CaptureToCloud snags snapshots of Web content to share and discuss with friends and colleagues.
The iPhone Anniversary Quiz
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How do you capture a snapshot of Web content that's always changing? How do you share the prototype of a Web app or site that only exists on a secure server your collaborator doesn't have access to?
The common but imperfect solution is to take a screen shot, copy and paste into Word, or create a PDF that's like a digital printout of the Web content, and then share that file. File sharing is a great thing, but maybe it's time to move beyond files in the age of the Web-centric enterprise.
"Content is not all files anymore," CaptureToCloud CEO Ramon Nunez pointed out in an interview announcing the launch of his company's product. "For a lot of people, files are the lesser part of what they work with every day."
CaptureToCloud does offer the option of storing the URL (Web address) for the content, rather than the content itself--in which case, it functions more like a bookmarking service--and the original URL is also stored along with full-page captures. But if you wanted to capture the embarrassing mistake on a competitor's website in all its glory--before the site owner had a chance to fix it--this would be the perfect tool.
Web content with an associated stream of comments in CaptureToCloud.
My first thought was that this appeared to be a little utility for someone like me, but I wasn't sure it sounded like an enterprise collaboration tool worthy of coverage on The BrainYard. I could easily see myself using it to capture clippings from blogs, Web publications, and vendor websites and file them away for future reference. But as Nunez observed, every day employees at big enterprises spend more of their time working with Web-based documents and applications rather than desktop files. This would also be a terrific tool for Web designers and app developers who want to share prototypes of new designs, prior to making them available on any publicly-accessible server.
Oscar Garcia, CEO of the Mountain View Chamber of Commerce, became an early user because of his friendship with Garcia and has found the tool useful for sharing content related to events such as the Mountain View Art and Wine Festival with collaborators inside and outside his organization who might need to approve a particular Web promotion. When the event is over, he will also be able to go back and look at snapshots of the site as it existed in the weeks leading up to the event--content that might no longer be available on the live website. "It's almost like having a virtual notebook you can always reference," Garcia said.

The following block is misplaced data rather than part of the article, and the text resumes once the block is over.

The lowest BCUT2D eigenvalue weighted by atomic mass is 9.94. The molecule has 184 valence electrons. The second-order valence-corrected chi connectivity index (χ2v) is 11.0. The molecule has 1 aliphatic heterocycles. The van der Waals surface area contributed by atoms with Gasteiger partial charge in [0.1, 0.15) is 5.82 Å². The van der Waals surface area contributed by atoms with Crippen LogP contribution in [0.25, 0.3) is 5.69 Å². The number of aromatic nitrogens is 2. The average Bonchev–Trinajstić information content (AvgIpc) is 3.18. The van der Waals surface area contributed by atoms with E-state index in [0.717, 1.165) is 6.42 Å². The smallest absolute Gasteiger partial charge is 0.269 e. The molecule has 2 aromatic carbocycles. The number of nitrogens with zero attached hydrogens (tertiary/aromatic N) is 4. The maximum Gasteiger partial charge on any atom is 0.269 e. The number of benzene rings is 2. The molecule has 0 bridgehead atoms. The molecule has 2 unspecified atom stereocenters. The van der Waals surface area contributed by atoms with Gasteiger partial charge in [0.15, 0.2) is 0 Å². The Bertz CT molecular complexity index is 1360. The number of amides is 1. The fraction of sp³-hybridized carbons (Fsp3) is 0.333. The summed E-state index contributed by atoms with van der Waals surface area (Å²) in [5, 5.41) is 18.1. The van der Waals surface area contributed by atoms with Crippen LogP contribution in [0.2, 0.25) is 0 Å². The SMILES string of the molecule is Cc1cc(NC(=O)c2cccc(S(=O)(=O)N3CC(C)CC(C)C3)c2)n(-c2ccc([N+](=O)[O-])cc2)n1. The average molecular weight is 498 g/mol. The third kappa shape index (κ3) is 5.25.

The capture function works with extensions to the Chrome and Firefox browsers, adding a "capture to cloud" menu bar button and a right mouse click option for capturing a whole page, just the url, just selected text on the page, or just a particular image. The items you capture can then be organized into "collections" within the CaptureToCloud library.
CaptureToCloud's initial target market is existing Google Docs/Google Drive and Google Apps users. The same dashboard that provides access to your captured Web content also lets you access your Google Drive content. With a drag-and-drop action, you can copy a reference to a Google document into one of your CaptureToCloud library collections. It's also possible to convert a captured Web page into a Google document (just don't expect formatting to be perfectly preserved from a complex Web layout).
CaptureToCloud includes its own social-style commenting function for discussions about the content in the repository. Since this is also available for the Google Docs content, it actually adds some social collaboration functionality that is so far not available from Google. CaptureToCloud also makes it easy to share links on Facebook and Twitter but not Google+ (like a lot of other developers, CaptureToCloud is still waiting for a more complete Google+ API to materialize). Links can also be shared by email and other methods. Since what you share through any of these methods is a link rather than a file, you always have the option to revoke sharing by disabling the link.
The utility does allow sharing of content from behind the firewall, from a password-protected account accessed via an encrypted Web connection. In that case, CaptureToCloud uses the browser extension to siphon off content and relay it to the cloud service. For example, you could use this method to capture a report from a web-based business-intelligence app and share it by email or post it to Facebook. Security hazard? No more so than any of the other copy-and-paste or screenshot-based methods that careless or malicious employees might use to share content inappropriately, or so say the CaptureToCloud folks.
When accessing public website content, CaptureToCloud uses a server-to-server method for faster downloads, rather than relying on the browser extension.
CaptureToCloud is offered on a freemium model, with the free version with storage and bandwidth limits and a premium version available for $47.50 per year. Google Apps administrators can enable either free or paid accounts for multiple users from the administration dashboard.
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